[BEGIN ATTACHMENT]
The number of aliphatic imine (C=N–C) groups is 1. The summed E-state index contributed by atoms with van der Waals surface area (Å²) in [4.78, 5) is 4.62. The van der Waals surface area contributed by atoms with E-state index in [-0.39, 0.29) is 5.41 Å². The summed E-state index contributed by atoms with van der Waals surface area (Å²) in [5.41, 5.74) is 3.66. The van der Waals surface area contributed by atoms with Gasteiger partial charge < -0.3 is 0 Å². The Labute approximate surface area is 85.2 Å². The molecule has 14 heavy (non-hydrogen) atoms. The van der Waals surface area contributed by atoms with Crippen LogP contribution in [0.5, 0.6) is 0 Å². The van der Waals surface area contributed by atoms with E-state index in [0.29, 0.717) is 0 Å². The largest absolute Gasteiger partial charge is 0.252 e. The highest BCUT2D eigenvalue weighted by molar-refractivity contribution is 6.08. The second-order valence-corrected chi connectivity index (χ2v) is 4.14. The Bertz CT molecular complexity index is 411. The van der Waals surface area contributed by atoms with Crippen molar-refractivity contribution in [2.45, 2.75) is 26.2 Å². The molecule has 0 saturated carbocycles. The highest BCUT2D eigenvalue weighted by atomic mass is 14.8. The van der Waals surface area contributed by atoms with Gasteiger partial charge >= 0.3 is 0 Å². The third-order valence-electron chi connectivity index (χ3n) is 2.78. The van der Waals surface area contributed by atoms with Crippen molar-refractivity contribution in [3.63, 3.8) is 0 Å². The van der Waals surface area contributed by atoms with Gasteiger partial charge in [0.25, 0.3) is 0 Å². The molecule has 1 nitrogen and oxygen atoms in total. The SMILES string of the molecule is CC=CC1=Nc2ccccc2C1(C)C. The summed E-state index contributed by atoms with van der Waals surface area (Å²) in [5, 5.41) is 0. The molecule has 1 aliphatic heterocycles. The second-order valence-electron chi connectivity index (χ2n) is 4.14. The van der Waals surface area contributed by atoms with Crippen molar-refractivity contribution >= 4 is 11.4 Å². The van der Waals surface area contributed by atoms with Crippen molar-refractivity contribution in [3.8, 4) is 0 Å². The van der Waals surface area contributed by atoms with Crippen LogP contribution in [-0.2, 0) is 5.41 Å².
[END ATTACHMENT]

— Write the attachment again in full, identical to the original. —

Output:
The number of aliphatic imine (C=N–C) groups is 1. The summed E-state index contributed by atoms with van der Waals surface area (Å²) in [4.78, 5) is 4.62. The van der Waals surface area contributed by atoms with E-state index in [-0.39, 0.29) is 5.41 Å². The summed E-state index contributed by atoms with van der Waals surface area (Å²) in [5.41, 5.74) is 3.66. The van der Waals surface area contributed by atoms with Gasteiger partial charge < -0.3 is 0 Å². The Labute approximate surface area is 85.2 Å². The molecule has 14 heavy (non-hydrogen) atoms. The van der Waals surface area contributed by atoms with Crippen LogP contribution in [0.5, 0.6) is 0 Å². The van der Waals surface area contributed by atoms with E-state index in [0.29, 0.717) is 0 Å². The largest absolute Gasteiger partial charge is 0.252 e. The highest BCUT2D eigenvalue weighted by molar-refractivity contribution is 6.08. The second-order valence-corrected chi connectivity index (χ2v) is 4.14. The Bertz CT molecular complexity index is 411. The van der Waals surface area contributed by atoms with Crippen molar-refractivity contribution in [2.45, 2.75) is 26.2 Å². The molecule has 0 saturated carbocycles. The highest BCUT2D eigenvalue weighted by atomic mass is 14.8. The van der Waals surface area contributed by atoms with Gasteiger partial charge >= 0.3 is 0 Å². The third-order valence-electron chi connectivity index (χ3n) is 2.78. The van der Waals surface area contributed by atoms with Crippen molar-refractivity contribution in [3.63, 3.8) is 0 Å². The van der Waals surface area contributed by atoms with Gasteiger partial charge in [0.25, 0.3) is 0 Å². The molecule has 1 nitrogen and oxygen atoms in total. The SMILES string of the molecule is CC=CC1=Nc2ccccc2C1(C)C. The summed E-state index contributed by atoms with van der Waals surface area (Å²) in [5, 5.41) is 0. The molecule has 1 aliphatic heterocycles. The second-order valence-electron chi connectivity index (χ2n) is 4.14. The van der Waals surface area contributed by atoms with Crippen molar-refractivity contribution >= 4 is 11.4 Å². The van der Waals surface area contributed by atoms with Crippen molar-refractivity contribution in [3.8, 4) is 0 Å². The van der Waals surface area contributed by atoms with Crippen LogP contribution in [-0.2, 0) is 5.41 Å².